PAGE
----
Industrial product prices fell a steeper than expected monthly 0.5 percent In October following a marginally sharper revised 0.4 percent drop in September. What was the third successive decline put the IPPI 0.4 percent below its level a year ago, matching its annual rate at the end of last quarter.
Eighteen of the major subsectors posted monthly decreases with motorised and recreational vehicles (1.1 percent) leading the way. Other significant falls were seen in primary ferrous metals (0.9 percent), meat, fish and dairy products (0.6 percent) and primary non-ferrous metals (0.5 percent). The exchange rate also subtracted 0.3 percentage points from the monthly change. There were no gains of any size and excluding energy and petroleum products (minus 1.0 percent) the IPPI was down 0.4 percent on the month and up 3.6 percent on the year.
Meanwhile, raw material costs posted a relatively modest 0.4 percent monthly increase after a weaker revised 2.4 percent gain last time. Annual RMPI growth was minus 17.5 percent, up from minus 21.3 percent in September. The principal monthly moves were in crude energy (2.4 percent), logs, pulpwood, natural rubber and other forestry products (1.5 percent) and animals and animal products (minus 2.8 percent). Excluding crude energy the RMPI fell 0.8 percent versus September and was 3.1 percent lower on the year.
Today's update on pipeline pressures suggests little change in underlying CPI trends over the foreseeable future. Much the same applies to BoC policy.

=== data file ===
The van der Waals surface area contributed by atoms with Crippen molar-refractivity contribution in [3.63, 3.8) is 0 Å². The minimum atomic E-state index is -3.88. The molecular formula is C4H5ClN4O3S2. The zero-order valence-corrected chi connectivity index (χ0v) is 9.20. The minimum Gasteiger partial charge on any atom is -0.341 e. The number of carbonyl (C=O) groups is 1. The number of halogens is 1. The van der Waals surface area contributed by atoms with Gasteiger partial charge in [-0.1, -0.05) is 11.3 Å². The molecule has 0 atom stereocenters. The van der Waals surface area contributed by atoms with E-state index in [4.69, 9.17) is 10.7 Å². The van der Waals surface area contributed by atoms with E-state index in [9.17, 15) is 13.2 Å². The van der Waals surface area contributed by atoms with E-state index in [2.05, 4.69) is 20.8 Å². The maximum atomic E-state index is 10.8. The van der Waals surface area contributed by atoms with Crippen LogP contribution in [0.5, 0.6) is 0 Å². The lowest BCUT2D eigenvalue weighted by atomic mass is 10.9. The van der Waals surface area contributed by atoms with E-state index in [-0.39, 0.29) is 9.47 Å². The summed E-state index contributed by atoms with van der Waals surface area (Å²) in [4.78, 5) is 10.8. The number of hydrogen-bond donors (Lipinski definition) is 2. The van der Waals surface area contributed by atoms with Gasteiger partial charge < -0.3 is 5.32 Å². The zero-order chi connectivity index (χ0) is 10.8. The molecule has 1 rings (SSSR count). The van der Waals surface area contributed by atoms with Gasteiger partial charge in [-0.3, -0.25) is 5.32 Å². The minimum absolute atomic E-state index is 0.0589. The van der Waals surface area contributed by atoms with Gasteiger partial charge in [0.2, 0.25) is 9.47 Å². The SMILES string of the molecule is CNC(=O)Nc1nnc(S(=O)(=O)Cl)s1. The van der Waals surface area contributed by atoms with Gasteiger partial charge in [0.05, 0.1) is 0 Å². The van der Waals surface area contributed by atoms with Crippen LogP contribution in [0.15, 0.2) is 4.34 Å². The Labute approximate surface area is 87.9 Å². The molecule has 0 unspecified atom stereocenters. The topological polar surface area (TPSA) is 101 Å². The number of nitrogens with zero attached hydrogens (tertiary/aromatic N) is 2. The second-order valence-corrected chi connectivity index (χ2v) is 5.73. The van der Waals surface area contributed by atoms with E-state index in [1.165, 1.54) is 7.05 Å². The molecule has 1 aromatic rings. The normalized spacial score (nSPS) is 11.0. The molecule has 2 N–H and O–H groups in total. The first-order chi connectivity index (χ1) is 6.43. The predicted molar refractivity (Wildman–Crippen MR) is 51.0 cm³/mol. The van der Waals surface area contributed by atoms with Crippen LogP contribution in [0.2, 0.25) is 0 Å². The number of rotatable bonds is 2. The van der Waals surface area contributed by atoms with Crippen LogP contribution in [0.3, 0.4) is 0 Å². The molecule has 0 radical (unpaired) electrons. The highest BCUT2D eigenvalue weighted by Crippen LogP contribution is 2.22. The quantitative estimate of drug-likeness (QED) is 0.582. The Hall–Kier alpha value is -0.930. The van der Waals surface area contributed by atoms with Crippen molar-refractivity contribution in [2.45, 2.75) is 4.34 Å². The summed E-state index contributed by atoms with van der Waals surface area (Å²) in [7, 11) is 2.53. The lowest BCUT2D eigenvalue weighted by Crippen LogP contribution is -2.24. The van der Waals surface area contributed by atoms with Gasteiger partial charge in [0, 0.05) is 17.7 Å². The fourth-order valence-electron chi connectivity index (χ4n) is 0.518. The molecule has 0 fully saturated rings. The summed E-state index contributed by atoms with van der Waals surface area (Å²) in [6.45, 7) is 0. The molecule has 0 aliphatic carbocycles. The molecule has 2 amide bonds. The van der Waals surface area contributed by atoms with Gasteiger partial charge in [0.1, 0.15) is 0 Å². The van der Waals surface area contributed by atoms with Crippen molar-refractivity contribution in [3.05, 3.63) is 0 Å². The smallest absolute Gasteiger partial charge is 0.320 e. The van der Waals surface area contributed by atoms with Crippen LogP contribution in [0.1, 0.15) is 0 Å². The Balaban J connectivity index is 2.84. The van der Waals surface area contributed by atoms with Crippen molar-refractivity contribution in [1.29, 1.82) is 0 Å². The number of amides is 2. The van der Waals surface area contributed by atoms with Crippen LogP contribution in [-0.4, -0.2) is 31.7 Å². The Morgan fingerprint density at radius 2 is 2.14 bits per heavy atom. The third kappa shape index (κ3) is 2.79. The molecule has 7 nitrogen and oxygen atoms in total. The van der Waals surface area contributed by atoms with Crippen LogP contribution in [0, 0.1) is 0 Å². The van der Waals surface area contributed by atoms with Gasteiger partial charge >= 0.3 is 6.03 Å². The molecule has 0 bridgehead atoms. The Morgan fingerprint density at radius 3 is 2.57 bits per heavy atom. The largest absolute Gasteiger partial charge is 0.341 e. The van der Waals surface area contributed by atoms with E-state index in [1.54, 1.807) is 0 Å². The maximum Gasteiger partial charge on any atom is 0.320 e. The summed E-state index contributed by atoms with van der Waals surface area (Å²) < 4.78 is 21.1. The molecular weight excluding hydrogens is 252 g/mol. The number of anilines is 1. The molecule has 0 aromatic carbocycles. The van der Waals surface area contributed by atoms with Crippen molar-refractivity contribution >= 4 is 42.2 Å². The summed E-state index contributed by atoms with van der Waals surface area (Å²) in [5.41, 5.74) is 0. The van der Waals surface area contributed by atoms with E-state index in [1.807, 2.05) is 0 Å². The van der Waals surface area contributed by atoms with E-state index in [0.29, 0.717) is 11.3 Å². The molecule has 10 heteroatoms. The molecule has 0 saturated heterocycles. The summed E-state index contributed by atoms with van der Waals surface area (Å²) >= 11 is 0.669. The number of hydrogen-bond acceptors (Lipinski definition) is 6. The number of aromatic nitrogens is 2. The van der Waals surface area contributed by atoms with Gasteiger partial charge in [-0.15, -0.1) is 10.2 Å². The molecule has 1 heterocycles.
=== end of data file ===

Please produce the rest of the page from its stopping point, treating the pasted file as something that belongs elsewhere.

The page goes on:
The Industrial Product Price Index (IPPI) reflects the prices that producers in Canada receive as the goods leave the plant gate. The IPPI excludes indirect taxes and all the costs that occur between the time a good leaves the plant and the time the final user takes possession of it, including the transportation, wholesale, and retail costs.
The IPPI reflects the prices that Canadian producers receive when goods leave the factory gate, that is, what producers receive for their output. This index is similar to the United Kingdom's producer output index. The index includes prices for major commodities sold by manufacturers, but it excludes indirect taxes and items such as transportation and wholesale and retail costs. The index is affected by the foreign exchange rate of the Canadian dollar versus the U.S. dollar, and each month its impact is noted. The RMPI reflects the prices paid by Canadian manufacturers for key raw materials, either domestically or in world markets. It is published simultaneously with the IPPI and, like that index, has a base year of 1997 and is subject to revisions for six months. This index is analogous to the producer input price index published in the United Kingdom.
The IPPI and RMPI measure prices at the producer level before they are passed along to consumers. Since these indexes measure prices of consumer goods and capital equipment, a portion of the inflation at the producer level gets passed through to the consumer price index (CPI). By tracking price pressures in the pipeline, investors can anticipate inflationary consequences in coming months.
While the CPI is the price index with the most impact in setting interest rates, the PPI provides significant information earlier in the production process. As a starting point, interest rates have an "inflation premium" and components for risk factors. A lender will want the money paid back from a loan to at least have the same purchasing power as when loaned. The interest rate at a minimum equals the inflation rate to maintain purchasing power and this generally is based on the CPI. Changes in inflation lead to changes in interest rates and, in turn, in equity prices.
The PPI is considered a precursor of both consumer price inflation and profits. If the prices paid to manufacturers increase, businesses are faced with either charging higher prices or they taking a cut in profits. The ability to pass along price increases depends on the strength and competitiveness of the marketplace.